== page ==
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Court allows cell phone tracking without a warrant
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Games Meister
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Jul 31, 2013, 12:24 PM
 
I couldn't find if we had a previous thread from when it was first banned.

Again, federal court finds cops don’t need a warrant for cellphone location data | Ars Technica
In a new 2-1 decision published (PDF) Tuesday, the Fifth Circuit Court of Appeals has held that law enforcement does not need a warrant to obtain cell-site location information (CSLI) from a mobile phone, falling in line with other recent high-level federal court decisions.
In the majority decision, the judges wrote (PDF) that cell site information was nothing more than a business record, which "the Government has neither 'required [n]or persuaded' providers to keep."

"In the case of such historical cell site information, the Government merely comes in after the fact and asks a provider to turn over records the provider has already created," the judges continued. "Moreover, these are the providers’ own records of transactions to which it is a party. The caller is not conveying location information to anyone other than his service provider. He is sending information so that the provider can perform the service for which he pays it: to connect his call."
And if this were a landline...?


Still, the Fifth Circuit judges did have one more remedy for mobile phone users who want to keep their location private: just, y'know, "demand" it from your mobile carrier. As they wrote:

We understand that cell phone users may reasonably want their location information to remain private, just as they may want their trash, placed curbside in opaque bags, Greenwood, 486 U.S. at 40-41, or the view of their property from 400 feet above the ground, Florida v. Riley, 488 U.S. 445, 451 (1989), to remain so. But the recourse for these desires is in the market or the political process: in demanding that service providers do away with such records (or anonymize them) or in lobbying elected representatives to enact statutory protections. The Fourth Amendment, safeguarded by the courts, protects only reasonable expectations of privacy.
     
Games Meister
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Jul 31, 2013, 12:33 PM
 
I didn't read through the decision, but the overwhelming feeling I get from the quoted judge statements is that their argument is because the data has been collected and held by a business you have no reasonable expectation of privacy. But I have to think there are a lot of other pieces of data collected by businesses that the government must get a warrant to access.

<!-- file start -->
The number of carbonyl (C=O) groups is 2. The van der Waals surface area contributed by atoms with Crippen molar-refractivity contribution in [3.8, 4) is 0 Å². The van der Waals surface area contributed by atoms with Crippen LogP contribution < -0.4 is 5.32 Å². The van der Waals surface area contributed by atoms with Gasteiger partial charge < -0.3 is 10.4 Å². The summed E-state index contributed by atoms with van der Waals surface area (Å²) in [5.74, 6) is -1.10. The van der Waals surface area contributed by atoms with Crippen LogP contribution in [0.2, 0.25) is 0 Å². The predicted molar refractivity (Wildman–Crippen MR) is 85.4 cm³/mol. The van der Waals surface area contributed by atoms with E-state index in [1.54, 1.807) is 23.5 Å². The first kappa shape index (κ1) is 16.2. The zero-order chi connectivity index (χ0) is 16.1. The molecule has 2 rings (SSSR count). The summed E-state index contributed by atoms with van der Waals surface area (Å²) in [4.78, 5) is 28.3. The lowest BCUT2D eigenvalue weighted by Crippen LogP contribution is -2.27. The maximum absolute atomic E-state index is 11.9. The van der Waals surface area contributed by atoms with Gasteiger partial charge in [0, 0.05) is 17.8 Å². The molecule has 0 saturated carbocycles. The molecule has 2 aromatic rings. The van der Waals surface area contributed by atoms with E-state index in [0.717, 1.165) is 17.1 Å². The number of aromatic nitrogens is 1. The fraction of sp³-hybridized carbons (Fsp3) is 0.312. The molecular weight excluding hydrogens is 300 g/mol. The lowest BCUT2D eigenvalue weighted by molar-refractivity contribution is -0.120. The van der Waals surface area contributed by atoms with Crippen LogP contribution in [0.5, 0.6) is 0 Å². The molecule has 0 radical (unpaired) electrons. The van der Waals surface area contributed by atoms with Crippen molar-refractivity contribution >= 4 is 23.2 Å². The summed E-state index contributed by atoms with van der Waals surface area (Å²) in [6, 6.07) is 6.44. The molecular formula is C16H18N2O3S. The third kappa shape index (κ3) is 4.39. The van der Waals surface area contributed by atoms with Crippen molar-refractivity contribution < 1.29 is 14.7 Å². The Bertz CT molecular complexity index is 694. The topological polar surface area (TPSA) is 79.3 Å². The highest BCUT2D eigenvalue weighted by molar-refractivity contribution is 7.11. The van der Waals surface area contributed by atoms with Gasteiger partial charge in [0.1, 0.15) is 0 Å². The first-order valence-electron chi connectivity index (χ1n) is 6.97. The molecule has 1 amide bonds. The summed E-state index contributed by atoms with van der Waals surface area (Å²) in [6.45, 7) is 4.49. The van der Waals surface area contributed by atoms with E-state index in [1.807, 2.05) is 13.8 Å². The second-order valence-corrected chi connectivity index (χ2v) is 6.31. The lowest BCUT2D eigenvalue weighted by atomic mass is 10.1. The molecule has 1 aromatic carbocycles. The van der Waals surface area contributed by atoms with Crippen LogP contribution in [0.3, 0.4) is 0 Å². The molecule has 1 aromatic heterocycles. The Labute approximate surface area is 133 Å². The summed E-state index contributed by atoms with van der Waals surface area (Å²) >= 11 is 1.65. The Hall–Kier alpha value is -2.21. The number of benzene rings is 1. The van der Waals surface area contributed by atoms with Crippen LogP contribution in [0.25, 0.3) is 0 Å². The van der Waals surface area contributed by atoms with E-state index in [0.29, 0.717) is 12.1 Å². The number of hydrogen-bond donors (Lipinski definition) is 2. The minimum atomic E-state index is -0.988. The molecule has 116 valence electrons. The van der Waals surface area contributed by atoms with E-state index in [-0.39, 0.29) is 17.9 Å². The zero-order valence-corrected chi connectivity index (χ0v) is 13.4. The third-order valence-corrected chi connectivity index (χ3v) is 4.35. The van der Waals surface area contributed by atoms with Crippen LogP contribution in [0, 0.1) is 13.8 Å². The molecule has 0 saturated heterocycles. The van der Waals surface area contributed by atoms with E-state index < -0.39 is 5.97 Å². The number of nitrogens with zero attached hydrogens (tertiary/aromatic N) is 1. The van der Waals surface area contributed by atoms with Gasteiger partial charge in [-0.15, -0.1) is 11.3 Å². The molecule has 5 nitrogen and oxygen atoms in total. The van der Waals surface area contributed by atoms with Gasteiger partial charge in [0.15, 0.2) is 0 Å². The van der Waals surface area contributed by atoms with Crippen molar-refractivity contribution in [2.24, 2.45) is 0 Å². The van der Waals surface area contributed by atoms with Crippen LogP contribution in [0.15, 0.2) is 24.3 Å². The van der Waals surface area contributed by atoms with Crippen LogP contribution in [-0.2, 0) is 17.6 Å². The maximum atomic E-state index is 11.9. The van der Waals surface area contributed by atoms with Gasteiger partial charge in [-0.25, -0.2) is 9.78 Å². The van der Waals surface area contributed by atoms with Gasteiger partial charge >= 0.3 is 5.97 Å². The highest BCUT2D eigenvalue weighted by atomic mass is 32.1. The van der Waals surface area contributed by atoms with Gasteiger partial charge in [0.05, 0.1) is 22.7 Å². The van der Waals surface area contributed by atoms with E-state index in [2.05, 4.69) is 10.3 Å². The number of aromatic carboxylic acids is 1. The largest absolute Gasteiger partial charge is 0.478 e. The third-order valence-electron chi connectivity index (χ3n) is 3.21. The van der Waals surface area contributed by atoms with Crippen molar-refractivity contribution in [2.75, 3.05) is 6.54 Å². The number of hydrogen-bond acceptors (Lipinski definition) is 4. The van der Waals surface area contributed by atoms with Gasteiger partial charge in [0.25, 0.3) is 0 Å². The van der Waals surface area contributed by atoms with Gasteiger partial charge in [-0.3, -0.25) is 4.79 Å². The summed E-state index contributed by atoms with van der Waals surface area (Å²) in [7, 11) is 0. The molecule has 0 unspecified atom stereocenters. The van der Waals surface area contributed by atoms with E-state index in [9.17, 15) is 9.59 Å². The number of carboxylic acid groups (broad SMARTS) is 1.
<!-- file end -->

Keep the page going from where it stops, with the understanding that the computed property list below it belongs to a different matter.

Clinically Insane
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Jul 31, 2013, 05:25 PM
 
I was thinking about starting a thread for this.

IIRC, you can get a list of numbers to and from a landline without a warrant.
     
Games Meister
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Jul 31, 2013, 05:26 PM
 
Originally Posted by subego View Post
IIRC, you can get a list of numbers to and from a landline without a warrant.
This surprises me. I didn't think that was the case.
     
Clinically Insane
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Jul 31, 2013, 06:24 PM
 
With cell phones, every provider has a "law enforcement portal", where you pay a small fee, and can get anyone's metadata. I'm pretty sure you need a court order, but I don't think the the provider checks. Since you need to be in law enforcement to access it, they assume you aren't going to break the law.

I don't think there's any difference with land-lines.

I could be wrong, I shall investigate.
     
Clinically Insane
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Jul 31, 2013, 06:44 PM
 
The SCOTUS case is Smith v. Maryland (1979)

The telephone company, at police request, installed at its central offices a pen register to record the numbers dialed from the telephone at petitioner's home. Prior to his robbery trial, petitioner moved to suppress "all fruits derived from" the pen register. The Maryland trial court denied this motion, holding that the warrantless installation of the pen register did not violate the Fourth Amendment. Petitioner was convicted, and the Maryland Court of Appeals affirmed.

Held: The installation and use of the pen register was not a "search" within the meaning of the Fourth Amendment, and hence no warrant was required. Pp. 442 U.S. 739-746.
     
Games Meister
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Aug 6, 2013, 01:04 PM
 
You must be right, because no else thinks this is news or gives a damn.
     
   
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